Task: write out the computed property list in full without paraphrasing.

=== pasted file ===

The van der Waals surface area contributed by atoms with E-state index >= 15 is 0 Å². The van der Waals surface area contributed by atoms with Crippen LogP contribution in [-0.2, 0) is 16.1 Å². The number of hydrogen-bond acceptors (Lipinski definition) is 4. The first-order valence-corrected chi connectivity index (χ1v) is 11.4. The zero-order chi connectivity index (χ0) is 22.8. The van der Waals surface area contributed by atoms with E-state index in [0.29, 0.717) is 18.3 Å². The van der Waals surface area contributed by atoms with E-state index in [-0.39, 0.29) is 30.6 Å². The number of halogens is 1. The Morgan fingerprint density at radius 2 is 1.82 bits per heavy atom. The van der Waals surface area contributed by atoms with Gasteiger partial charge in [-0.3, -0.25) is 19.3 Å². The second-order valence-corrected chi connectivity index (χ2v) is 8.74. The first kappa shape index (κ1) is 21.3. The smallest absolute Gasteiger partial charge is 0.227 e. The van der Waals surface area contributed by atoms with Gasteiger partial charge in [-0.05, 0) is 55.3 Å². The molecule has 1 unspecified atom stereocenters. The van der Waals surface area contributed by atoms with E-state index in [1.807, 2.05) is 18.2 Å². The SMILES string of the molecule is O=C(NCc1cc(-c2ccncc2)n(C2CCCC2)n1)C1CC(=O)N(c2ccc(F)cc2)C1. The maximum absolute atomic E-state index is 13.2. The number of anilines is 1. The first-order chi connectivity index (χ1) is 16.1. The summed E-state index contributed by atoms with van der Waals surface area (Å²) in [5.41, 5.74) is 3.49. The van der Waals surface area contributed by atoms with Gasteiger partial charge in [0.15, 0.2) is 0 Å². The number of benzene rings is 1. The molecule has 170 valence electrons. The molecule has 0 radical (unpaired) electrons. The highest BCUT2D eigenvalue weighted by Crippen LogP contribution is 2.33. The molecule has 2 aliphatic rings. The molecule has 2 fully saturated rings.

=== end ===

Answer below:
The van der Waals surface area contributed by atoms with E-state index >= 15 is 0 Å². The van der Waals surface area contributed by atoms with Crippen LogP contribution in [-0.2, 0) is 16.1 Å². The number of hydrogen-bond acceptors (Lipinski definition) is 4. The first-order valence-corrected chi connectivity index (χ1v) is 11.4. The zero-order chi connectivity index (χ0) is 22.8. The van der Waals surface area contributed by atoms with E-state index in [0.29, 0.717) is 18.3 Å². The van der Waals surface area contributed by atoms with E-state index in [-0.39, 0.29) is 30.6 Å². The number of halogens is 1. The Morgan fingerprint density at radius 2 is 1.82 bits per heavy atom. The van der Waals surface area contributed by atoms with Gasteiger partial charge in [-0.3, -0.25) is 19.3 Å². The second-order valence-corrected chi connectivity index (χ2v) is 8.74. The first kappa shape index (κ1) is 21.3. The smallest absolute Gasteiger partial charge is 0.227 e. The van der Waals surface area contributed by atoms with Gasteiger partial charge in [-0.05, 0) is 55.3 Å². The molecule has 1 unspecified atom stereocenters. The van der Waals surface area contributed by atoms with E-state index in [1.807, 2.05) is 18.2 Å². The SMILES string of the molecule is O=C(NCc1cc(-c2ccncc2)n(C2CCCC2)n1)C1CC(=O)N(c2ccc(F)cc2)C1. The maximum absolute atomic E-state index is 13.2. The number of anilines is 1. The first-order chi connectivity index (χ1) is 16.1. The summed E-state index contributed by atoms with van der Waals surface area (Å²) in [5.41, 5.74) is 3.49. The van der Waals surface area contributed by atoms with Gasteiger partial charge in [0.15, 0.2) is 0 Å². The number of benzene rings is 1. The molecule has 170 valence electrons. The molecule has 0 radical (unpaired) electrons. The highest BCUT2D eigenvalue weighted by Crippen LogP contribution is 2.33. The molecule has 2 aliphatic rings. The molecule has 2 fully saturated rings.